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SEM Results: Dominion Observatory Gratings

Figure 17 - Click to enlarge
The Dominion Observatory’s prism spectrograph, ca 1930
Among the surviving optical components from Ottawa’s Dominion Observatory, now preserved in the Canada Science and Technology Museum’s collection are three spectroscopic gratings. Opened in 1905, the Observatory’s astronomers provided Canada’s primary time service and undertook astrophysical research for many decades. The astronomers used spectrographs to obtain spectrograms of the Sun and atmospheres of bright stars and nebulae.

Mount Wilson Grating (1924)

This grating was made for Dr. Ralph DeLury, for use with the 52-centimetre (20.5-inch) Brashear coelostat for a study of solar rotation. This Anderson, or Jacomini, grating (1996.0245) is clearly inferior, despite being made on their “A” engine. The lines are poorly defined, and the tops of the grooves appear rounded. The average line spacing is accurate to only ≈5%, although there are local variations of up to 7 or 8%. The blotchy patterns and cracks towards the top and left (1) are inclusions in the fine structure of the speculum metal substrate.

Figure 18 - Click to enlargeFigure 18 - Click to enlarge
This grating (CSTM 1996.0245), with electron micrograph on left, was specifically made for the Dominion Observatory at the Mount Wilson Observatory.

Tiny interline grooves (2) run parallel to the main grooves. These were the result of flaws in polishing the point of the ruling diamond, and would have caused some degrading in the quality of the spectra, as well as decreases in contrast. There was a light surface scratch (3) in the speculum, which crossed several of the grooves before ruling.

1930s Grating 

The next grating (CSTM 1996.0246) was also acquired for use by DeLury. It is blazed: it has grooves ruled with asymetric sides, as can be seen by the grooves’ sharp edges. It may have been ruled by Jacomini, who had further perfected blazed gratings. In ruling this grating, the diamond seems to have “forced” its way through the glass: the brittle nature of the glass is obvious from the cracks along the edges of the grooves. One sees distinct zones, suggesting that the ruling diamond shifted during the ruling process. “Scraping” by the diamond is indicated by the sub-micron or sub-µm (one millionth of a meter) surface structure in homogeneities of the glass itself. The inter-groove spacing is regular with errors of about 2.5%, reflecting a well-designed and -operated ruling engine.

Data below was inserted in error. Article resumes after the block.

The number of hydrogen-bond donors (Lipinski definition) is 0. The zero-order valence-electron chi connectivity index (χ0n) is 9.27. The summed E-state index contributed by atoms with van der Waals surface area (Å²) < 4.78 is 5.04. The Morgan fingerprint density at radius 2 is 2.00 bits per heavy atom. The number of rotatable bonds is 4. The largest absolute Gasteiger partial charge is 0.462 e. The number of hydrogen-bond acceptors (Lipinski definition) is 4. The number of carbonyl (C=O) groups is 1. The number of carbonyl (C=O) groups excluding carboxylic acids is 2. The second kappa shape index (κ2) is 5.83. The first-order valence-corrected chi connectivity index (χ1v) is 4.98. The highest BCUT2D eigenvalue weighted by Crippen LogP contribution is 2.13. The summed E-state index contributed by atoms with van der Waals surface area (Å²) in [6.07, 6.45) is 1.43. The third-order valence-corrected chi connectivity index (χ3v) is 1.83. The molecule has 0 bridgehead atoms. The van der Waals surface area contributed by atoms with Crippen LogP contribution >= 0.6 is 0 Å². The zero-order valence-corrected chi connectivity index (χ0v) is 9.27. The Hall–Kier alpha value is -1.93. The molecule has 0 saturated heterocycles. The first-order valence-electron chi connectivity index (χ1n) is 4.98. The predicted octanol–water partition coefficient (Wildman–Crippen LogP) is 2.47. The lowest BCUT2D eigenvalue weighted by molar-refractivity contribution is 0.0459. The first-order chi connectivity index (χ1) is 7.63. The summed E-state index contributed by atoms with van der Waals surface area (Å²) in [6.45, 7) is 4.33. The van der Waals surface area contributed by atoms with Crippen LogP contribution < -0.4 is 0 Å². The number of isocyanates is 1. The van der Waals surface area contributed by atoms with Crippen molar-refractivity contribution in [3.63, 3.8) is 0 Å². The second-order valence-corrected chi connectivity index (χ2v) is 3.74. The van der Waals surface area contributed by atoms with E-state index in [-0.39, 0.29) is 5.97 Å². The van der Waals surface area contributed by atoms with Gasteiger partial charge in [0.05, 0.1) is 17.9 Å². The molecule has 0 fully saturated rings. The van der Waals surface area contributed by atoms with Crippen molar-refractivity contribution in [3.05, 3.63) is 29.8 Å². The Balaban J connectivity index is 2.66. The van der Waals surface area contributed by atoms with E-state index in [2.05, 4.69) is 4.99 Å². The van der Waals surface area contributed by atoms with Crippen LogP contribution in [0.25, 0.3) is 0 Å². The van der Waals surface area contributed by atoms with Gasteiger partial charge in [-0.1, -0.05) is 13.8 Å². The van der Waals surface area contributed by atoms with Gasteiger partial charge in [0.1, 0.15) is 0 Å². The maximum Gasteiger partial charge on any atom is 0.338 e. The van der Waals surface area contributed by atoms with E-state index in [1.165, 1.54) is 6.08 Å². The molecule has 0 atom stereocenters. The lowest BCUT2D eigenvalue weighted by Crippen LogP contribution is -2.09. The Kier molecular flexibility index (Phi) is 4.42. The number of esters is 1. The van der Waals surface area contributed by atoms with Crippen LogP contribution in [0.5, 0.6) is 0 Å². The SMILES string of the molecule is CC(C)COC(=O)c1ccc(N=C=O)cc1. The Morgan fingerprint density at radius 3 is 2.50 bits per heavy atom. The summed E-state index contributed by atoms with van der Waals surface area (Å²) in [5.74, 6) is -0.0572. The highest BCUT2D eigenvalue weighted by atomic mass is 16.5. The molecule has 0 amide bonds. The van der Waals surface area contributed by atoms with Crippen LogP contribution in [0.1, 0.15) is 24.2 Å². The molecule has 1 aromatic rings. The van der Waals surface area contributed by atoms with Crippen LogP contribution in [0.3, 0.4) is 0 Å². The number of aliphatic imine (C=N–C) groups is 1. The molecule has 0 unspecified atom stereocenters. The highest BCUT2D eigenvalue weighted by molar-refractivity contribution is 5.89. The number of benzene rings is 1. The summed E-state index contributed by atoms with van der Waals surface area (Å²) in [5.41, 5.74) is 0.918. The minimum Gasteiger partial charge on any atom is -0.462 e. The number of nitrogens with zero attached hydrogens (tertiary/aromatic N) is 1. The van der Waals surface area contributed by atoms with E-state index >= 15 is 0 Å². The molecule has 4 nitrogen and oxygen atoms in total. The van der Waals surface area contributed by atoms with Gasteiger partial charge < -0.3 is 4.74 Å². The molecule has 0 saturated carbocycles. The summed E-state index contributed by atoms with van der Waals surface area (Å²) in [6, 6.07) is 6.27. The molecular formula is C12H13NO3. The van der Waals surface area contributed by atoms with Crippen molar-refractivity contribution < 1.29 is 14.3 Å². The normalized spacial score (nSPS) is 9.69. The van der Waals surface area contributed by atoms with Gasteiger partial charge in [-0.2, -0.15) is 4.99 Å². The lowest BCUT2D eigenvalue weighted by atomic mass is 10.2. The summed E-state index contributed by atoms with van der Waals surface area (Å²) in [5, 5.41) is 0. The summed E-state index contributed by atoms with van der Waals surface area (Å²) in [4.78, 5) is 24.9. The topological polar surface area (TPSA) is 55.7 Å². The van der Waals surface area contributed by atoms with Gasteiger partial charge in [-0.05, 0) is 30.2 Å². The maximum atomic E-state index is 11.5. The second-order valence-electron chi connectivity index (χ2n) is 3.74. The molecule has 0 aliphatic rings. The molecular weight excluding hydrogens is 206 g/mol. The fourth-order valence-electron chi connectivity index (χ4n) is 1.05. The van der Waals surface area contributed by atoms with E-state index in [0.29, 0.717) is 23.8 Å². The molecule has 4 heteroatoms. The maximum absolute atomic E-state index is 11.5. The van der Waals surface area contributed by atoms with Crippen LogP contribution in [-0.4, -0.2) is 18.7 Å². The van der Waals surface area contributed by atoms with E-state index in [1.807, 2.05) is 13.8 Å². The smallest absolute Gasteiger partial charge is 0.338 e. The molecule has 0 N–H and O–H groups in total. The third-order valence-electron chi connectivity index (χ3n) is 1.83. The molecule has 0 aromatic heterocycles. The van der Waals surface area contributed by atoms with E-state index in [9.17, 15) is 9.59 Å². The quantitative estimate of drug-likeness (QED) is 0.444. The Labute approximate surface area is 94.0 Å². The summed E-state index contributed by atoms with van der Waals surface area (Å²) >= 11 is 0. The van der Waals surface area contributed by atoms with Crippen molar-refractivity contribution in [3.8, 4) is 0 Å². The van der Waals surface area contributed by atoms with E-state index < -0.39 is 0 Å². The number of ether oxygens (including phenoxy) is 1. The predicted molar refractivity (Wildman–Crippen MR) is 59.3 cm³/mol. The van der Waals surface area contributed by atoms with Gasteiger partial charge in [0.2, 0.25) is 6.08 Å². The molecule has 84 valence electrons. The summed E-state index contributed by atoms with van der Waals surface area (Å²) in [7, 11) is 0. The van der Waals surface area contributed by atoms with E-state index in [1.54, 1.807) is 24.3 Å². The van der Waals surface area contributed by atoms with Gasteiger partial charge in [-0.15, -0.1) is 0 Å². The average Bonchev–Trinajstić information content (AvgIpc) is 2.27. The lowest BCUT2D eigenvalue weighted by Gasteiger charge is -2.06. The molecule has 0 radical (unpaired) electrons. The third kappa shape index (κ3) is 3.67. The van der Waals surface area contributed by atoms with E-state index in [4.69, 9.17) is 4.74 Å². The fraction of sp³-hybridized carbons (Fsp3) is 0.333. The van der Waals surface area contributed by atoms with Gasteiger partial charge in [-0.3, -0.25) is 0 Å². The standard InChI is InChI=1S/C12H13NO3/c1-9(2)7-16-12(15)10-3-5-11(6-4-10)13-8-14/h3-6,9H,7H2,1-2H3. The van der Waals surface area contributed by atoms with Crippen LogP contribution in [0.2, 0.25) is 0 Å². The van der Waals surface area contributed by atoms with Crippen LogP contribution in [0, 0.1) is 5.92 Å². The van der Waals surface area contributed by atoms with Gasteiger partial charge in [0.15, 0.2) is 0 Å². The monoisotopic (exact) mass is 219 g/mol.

Figure 19 - Click to enlarge Figure 19 - Click to enlarge
Ralph DeLury’s grating (CSTM 1996.0246) for solar observations and electron micrograph (left) of its surface.

1950 Babcock Grating 

The third Dominion Observatory grating (1996.0247) was apparently made by the mid-twentieth century master, Harold Babcock, during his early research. The line spacing is very regular (approx. 1% variation). One fine inter-groove line betrays a small flaw in the cutting edge of the diamond. The top of the blazed groove was left uncut. The regularity of its width demonstrates that there was good control of the ruling carriage’s path and depth during the ruling process. The groove itself is sawtooth-shaped, as one would expect in a modern blazed grating. It is surprising to see inclusions (dark blotches), which are apparently in the glass structure. At first, it seems that these could be due to flaws in the very thin aluminum coating which has been vacuum-deposited onto the surface after ruling; however, the intrusion of several blotches in the physical structure of the peaks suggests µm and sub-µm-sized flaws. This indicates that a coating of aluminum had been deposited on the glass, and that the ruling was made in that coating, rather than in the glass itself. This technique was developed by John Strong at Mount Wilson in the early 1930s. The irregular white patches are tiny specks of dust.

Figure 20 - Click to enlarge Figure 20 - Click to enlarge
Dominion Observatory grating (CSTM 1996.0247, right) and electron micrograph, apparently made by the twentieth-century master Harold Babcock